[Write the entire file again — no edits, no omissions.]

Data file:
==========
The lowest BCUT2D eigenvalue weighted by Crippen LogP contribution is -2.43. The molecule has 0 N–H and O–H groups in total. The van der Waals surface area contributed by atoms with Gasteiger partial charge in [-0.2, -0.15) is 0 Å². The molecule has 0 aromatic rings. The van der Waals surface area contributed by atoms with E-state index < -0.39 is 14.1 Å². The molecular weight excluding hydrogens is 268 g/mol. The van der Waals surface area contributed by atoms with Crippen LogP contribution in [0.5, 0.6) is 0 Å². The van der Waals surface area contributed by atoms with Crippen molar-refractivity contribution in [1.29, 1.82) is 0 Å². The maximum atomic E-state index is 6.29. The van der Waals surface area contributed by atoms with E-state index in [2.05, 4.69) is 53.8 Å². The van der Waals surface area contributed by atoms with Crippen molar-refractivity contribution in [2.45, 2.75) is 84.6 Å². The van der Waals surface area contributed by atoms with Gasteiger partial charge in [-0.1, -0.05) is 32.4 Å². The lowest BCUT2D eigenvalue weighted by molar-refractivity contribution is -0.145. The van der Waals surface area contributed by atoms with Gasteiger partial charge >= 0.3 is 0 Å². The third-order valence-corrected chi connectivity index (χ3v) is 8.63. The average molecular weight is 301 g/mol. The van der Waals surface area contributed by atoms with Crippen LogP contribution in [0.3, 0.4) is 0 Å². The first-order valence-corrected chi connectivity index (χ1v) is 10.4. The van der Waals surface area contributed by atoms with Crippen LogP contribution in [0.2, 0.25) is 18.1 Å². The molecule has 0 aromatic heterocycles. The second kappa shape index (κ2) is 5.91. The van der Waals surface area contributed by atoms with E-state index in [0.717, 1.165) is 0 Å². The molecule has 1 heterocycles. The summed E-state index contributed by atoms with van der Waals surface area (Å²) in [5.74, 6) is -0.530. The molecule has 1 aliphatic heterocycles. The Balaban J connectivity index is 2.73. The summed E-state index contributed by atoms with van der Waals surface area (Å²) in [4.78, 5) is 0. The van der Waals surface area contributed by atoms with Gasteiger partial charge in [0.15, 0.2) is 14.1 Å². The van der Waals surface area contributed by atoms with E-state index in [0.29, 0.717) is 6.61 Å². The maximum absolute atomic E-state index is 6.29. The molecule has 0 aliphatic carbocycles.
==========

The lowest BCUT2D eigenvalue weighted by Crippen LogP contribution is -2.43. The molecule has 0 N–H and O–H groups in total. The van der Waals surface area contributed by atoms with Gasteiger partial charge in [-0.2, -0.15) is 0 Å². The molecule has 0 aromatic rings. The van der Waals surface area contributed by atoms with E-state index < -0.39 is 14.1 Å². The molecular weight excluding hydrogens is 268 g/mol. The van der Waals surface area contributed by atoms with Crippen LogP contribution in [0.5, 0.6) is 0 Å². The van der Waals surface area contributed by atoms with Crippen molar-refractivity contribution in [1.29, 1.82) is 0 Å². The maximum atomic E-state index is 6.29. The van der Waals surface area contributed by atoms with E-state index in [2.05, 4.69) is 53.8 Å². The van der Waals surface area contributed by atoms with Crippen molar-refractivity contribution in [2.45, 2.75) is 84.6 Å². The van der Waals surface area contributed by atoms with Gasteiger partial charge in [-0.1, -0.05) is 32.4 Å². The lowest BCUT2D eigenvalue weighted by molar-refractivity contribution is -0.145. The van der Waals surface area contributed by atoms with Gasteiger partial charge >= 0.3 is 0 Å². The third-order valence-corrected chi connectivity index (χ3v) is 8.63. The average molecular weight is 301 g/mol. The van der Waals surface area contributed by atoms with Crippen LogP contribution in [0.3, 0.4) is 0 Å². The first-order valence-corrected chi connectivity index (χ1v) is 10.4. The van der Waals surface area contributed by atoms with Crippen LogP contribution in [0.2, 0.25) is 18.1 Å². The molecule has 0 aromatic heterocycles. The second kappa shape index (κ2) is 5.91. The van der Waals surface area contributed by atoms with E-state index in [0.717, 1.165) is 0 Å². The molecule has 1 heterocycles. The summed E-state index contributed by atoms with van der Waals surface area (Å²) in [5.74, 6) is -0.530. The molecule has 1 aliphatic heterocycles. The Balaban J connectivity index is 2.73. The summed E-state index contributed by atoms with van der Waals surface area (Å²) in [4.78, 5) is 0. The van der Waals surface area contributed by atoms with Gasteiger partial charge in [0.15, 0.2) is 14.1 Å². The van der Waals surface area contributed by atoms with E-state index in [0.29, 0.717) is 6.61 Å². The maximum absolute atomic E-state index is 6.29. The molecule has 0 aliphatic carbocycles.